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By Elizabeth Szlek: Wellness Counselor:

Free Clipart Magnesium

I’m guessing that many people give little thought to whether they are getting all the minerals their bodies need, but I can tell you that not getting them is a serious problem. Here are what Nutritional Therapy Practitioners call “Big Ideas” about mineral.

1. Minerals compose about 4% of our body.
2. Humans do not produce minerals, so we MUST obtain them from our food.
3. Minerals are what remain as ash when plant or animal tissues are burned. Think, “Ashes to ashes”.
4. Out of the 103 known minerals, at least 18 are ESSENTIAL for good health.

This leads to the next thought: There are macro-minerals and micro-minerals. As you might suspect, we need a lot more of the micro-mineral for proper functioning, and magnesium, along with calcium, phosphorus, Sulphur, sodium, chloride and potassium are the macro-minerals.
The job of minerals in the body is to act a co-factors for enzyme reactions, of which there are thousands occurring every minute in our bodies. Minerals maintain the pH balance in the body, that is, whether it is acid or alkaline. They maintain proper nerve conduction, contract and relax muscles, regulate tissue growth and provide structural and functional support. You can see from this list how very important it is to make sure we supply our bodies with the proper amount of minerals!

The sad truth is, many in our culture are quite deficient in magnesium, even though many foods contain good amounts of magnesium. This deficiency is likely due to the ingestion of the major toxin dominating our diets: Sugar! If you were to go out into a sugar cane field and chop down a sugar cane and chew on it, which is what many sugar cane workers do, you would be getting lots of magnesium along with the sugar. Unfortunately, when sugar is refined, most or all of the magnesium is removed, along with all the fibrous content.
Eat a candy bar and whoosh, your blood sugar will reach for the stars! No magnesium is around to process it. Here is a little-known fact: Every molecule of sugar needs 56 molecules of magnesium to process it. Without this mineral present, the sugar becomes a toxin to the body, and too much of it in the bloodstream leads to many adverse conditions, one of which is depression.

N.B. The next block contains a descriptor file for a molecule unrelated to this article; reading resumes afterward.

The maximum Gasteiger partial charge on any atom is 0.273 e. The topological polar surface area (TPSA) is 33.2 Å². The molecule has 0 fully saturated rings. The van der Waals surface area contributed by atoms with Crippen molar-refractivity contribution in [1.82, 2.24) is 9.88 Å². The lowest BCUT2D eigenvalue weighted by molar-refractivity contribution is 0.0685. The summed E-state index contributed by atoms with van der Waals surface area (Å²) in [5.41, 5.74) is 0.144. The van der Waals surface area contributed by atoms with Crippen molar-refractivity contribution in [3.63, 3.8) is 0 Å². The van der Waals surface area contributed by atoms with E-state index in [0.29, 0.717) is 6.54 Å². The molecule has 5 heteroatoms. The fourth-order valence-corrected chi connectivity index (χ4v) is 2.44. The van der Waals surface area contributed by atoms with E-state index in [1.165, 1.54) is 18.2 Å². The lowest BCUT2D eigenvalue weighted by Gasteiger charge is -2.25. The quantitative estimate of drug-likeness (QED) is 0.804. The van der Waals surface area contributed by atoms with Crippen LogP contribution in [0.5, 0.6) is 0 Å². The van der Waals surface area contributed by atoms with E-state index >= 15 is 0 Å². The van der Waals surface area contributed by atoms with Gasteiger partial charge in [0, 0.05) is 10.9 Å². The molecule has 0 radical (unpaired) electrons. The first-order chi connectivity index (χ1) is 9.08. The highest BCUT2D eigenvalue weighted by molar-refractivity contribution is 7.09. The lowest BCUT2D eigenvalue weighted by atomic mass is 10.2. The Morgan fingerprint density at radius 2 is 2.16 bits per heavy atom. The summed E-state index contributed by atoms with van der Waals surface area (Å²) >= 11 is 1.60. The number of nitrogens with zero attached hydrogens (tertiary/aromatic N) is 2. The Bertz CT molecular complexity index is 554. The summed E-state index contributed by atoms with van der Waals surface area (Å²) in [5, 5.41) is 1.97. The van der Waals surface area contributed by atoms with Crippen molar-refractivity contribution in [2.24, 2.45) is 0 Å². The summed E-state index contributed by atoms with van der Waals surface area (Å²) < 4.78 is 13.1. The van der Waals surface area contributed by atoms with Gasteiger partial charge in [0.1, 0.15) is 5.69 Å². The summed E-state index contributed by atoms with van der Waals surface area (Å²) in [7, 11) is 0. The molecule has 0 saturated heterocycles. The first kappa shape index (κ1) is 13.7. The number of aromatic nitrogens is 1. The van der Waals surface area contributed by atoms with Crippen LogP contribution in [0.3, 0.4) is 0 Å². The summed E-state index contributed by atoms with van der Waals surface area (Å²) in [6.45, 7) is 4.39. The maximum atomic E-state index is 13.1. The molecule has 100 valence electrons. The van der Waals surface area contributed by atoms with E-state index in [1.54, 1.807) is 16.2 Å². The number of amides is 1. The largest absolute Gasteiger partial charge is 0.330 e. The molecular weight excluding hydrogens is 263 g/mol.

You may be reading lots of “news” stories about how so many teens are depressed and suicidal. Do what I do: Ask the question, “Are these kids drinking sodas, and eating lots of sugar?” It’s more than likely this is the case. And remember, that flour is a starch, and refined flour acts like sugar in the body. So a lunch of pizza and soda would deplete the body of magnesium, and further deepen any depression.
But that’s just one negative affect of too little magnesium. Muscle cramps, insomnia, food cravings, PMS, fatigue, alcoholism, anxiety, hyperactivity, hypertension, atherosclerosis, kidney stones, autism, osteoporosis and many other conditions are helped by the addition of supplemental or dietary magnesium.

Many foods are good sources of magnesium, like seeds, spinach, almonds, bananas, oatmeal, avocadoes, quinoa, peanut butter, okra, chives, dill, Brazil nuts, and cacao. But, if there is too much sugar in the diet, and the symptoms of magnesium deficiency are present, it is imperative to take supplements to get up to proper functioning. 400 mg per day is the minimum for an adult. Most people get enough calcium in their diets to avoid the rare instance of magnesium overload, but be aware that these two minerals must BOTH be present in the diet at proper levels. Again, too much refined sugar could sabotage attempts to bring magnesium levels up.

We need lots of magnesium to function properly! Eat the foods mentioned above, and if you have any concerns about your levels, it is easy to find supplements in the 400 mg. range to take daily. And turn down the sugar overload!!
Elizabeth Szlek is the Director of The Door Counseling Center of Yorkville, NY. She is a Licensed Mental Health Counselor, a certified Nutritional Therapy Practitioner, and a certified GAPS Practitioner. She can be reached at (315) 768-8900.

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